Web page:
Three students of engineering, water management and environmental science are winners in a new international competition for proposals to advance sustainability in coastal cities.
The competition targeted upcoming water-resources professionals and was part of the run-up to an “H209” symposium to be held Sept. 9-10 at Liberty Science Center in Jersey City, N.J. The event is a forum for water-management professionals and coincides with joint Dutch and New York celebrations of the 400th anniversary of the explorer Henry Hudson’s landfall in New York.
The winners survived two rounds of competition and will present their papers on Sept. 9.
First prize went to Anke Poelstra, a senior studying water-resource management at Delft University of Technology in the Netherlands. Her plan for a rainwater collection and storage system for toilet flushing, if widely employed in the Netherlands, would save about 17.5 million liters of potable water per day.
Ellen Speace, a sophomore environmental science major at Rutgers University, New Brunswick, N.J., took second prize with a proposal to use hydrodynamic separators to collect and purify stormwater runoff. Her plan proposes 65 blocks of New York City’s Lower Manhattan as a test site, served by 10 separators with an estimated equipment cost of $850,000.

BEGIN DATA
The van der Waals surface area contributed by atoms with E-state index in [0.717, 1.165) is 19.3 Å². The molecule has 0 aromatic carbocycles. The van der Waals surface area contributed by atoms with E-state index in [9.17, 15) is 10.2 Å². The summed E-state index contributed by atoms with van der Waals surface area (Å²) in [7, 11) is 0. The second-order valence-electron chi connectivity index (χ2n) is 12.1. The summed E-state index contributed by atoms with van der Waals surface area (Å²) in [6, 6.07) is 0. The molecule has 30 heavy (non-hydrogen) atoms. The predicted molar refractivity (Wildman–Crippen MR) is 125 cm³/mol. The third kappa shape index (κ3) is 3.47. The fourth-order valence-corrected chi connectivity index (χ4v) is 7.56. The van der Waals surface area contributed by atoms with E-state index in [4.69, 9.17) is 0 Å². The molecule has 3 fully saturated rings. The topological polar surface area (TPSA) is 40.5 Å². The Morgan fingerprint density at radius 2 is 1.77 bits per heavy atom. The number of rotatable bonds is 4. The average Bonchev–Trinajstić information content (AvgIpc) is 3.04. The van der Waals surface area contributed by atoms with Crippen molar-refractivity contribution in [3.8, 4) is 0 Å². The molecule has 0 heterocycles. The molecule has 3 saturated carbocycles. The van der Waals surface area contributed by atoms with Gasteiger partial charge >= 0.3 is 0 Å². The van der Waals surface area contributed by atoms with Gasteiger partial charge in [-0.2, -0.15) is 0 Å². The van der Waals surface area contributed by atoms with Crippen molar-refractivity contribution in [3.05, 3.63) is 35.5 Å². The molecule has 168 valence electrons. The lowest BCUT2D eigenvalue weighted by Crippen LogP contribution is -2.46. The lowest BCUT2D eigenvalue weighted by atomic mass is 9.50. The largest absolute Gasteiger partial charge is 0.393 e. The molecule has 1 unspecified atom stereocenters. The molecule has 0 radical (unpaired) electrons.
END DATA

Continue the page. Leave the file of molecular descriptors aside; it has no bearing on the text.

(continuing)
Brendan McKeon, a sophomore civil engineering major at Columbia University, New York City, won third prize with a plan of local government incentives for green roofs on residences. McKeon says such incentives are missing in sustainable water-management planning.
Angela Haines, executive director of the “Henry Hudson 400” events, says entries were judged on creativity, viability, presentation and methodology. She says the submissions greatly improved in the second round, as judges sought greater detail. In addition to cash prizes, winners will be matched up with firms for internships next summer. In developing the program, Haines says planners “really wanted to focus on ‘Who are the water managers of the future?’ ”